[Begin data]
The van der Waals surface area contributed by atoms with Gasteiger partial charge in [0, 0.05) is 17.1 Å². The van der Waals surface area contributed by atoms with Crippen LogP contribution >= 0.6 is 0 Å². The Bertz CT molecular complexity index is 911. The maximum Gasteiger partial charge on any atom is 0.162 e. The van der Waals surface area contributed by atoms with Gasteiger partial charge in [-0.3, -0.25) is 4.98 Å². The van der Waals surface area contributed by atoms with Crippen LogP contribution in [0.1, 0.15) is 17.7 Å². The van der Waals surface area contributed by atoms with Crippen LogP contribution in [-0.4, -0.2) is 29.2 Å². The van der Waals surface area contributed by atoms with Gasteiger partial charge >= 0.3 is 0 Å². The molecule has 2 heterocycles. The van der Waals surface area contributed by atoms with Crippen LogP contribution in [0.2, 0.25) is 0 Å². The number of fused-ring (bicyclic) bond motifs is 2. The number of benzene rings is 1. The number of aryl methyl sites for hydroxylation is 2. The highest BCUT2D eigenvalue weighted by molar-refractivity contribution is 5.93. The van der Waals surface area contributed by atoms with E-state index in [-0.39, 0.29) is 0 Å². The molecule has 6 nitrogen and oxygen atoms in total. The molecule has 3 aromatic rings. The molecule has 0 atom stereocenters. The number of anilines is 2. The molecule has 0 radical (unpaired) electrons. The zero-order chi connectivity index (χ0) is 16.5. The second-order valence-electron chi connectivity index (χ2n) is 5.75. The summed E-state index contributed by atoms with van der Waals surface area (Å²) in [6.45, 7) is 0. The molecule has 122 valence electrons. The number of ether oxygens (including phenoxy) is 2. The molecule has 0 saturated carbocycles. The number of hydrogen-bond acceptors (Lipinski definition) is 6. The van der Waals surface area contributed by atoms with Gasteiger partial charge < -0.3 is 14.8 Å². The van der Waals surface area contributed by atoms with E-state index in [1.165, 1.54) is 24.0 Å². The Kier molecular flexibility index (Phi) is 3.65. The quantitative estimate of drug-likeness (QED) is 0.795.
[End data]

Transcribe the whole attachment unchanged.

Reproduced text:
The van der Waals surface area contributed by atoms with Gasteiger partial charge in [0, 0.05) is 17.1 Å². The van der Waals surface area contributed by atoms with Crippen LogP contribution >= 0.6 is 0 Å². The Bertz CT molecular complexity index is 911. The maximum Gasteiger partial charge on any atom is 0.162 e. The van der Waals surface area contributed by atoms with Gasteiger partial charge in [-0.3, -0.25) is 4.98 Å². The van der Waals surface area contributed by atoms with Crippen LogP contribution in [0.1, 0.15) is 17.7 Å². The van der Waals surface area contributed by atoms with Crippen LogP contribution in [-0.4, -0.2) is 29.2 Å². The van der Waals surface area contributed by atoms with Gasteiger partial charge >= 0.3 is 0 Å². The molecule has 2 heterocycles. The van der Waals surface area contributed by atoms with Crippen LogP contribution in [0.2, 0.25) is 0 Å². The number of fused-ring (bicyclic) bond motifs is 2. The number of benzene rings is 1. The number of aryl methyl sites for hydroxylation is 2. The highest BCUT2D eigenvalue weighted by molar-refractivity contribution is 5.93. The van der Waals surface area contributed by atoms with E-state index in [-0.39, 0.29) is 0 Å². The molecule has 6 nitrogen and oxygen atoms in total. The molecule has 3 aromatic rings. The molecule has 0 atom stereocenters. The number of anilines is 2. The molecule has 0 radical (unpaired) electrons. The zero-order chi connectivity index (χ0) is 16.5. The second-order valence-electron chi connectivity index (χ2n) is 5.75. The summed E-state index contributed by atoms with van der Waals surface area (Å²) in [6.45, 7) is 0. The molecule has 122 valence electrons. The number of ether oxygens (including phenoxy) is 2. The molecule has 0 saturated carbocycles. The number of hydrogen-bond acceptors (Lipinski definition) is 6. The van der Waals surface area contributed by atoms with Gasteiger partial charge < -0.3 is 14.8 Å². The van der Waals surface area contributed by atoms with E-state index in [1.165, 1.54) is 24.0 Å². The Kier molecular flexibility index (Phi) is 3.65. The quantitative estimate of drug-likeness (QED) is 0.795.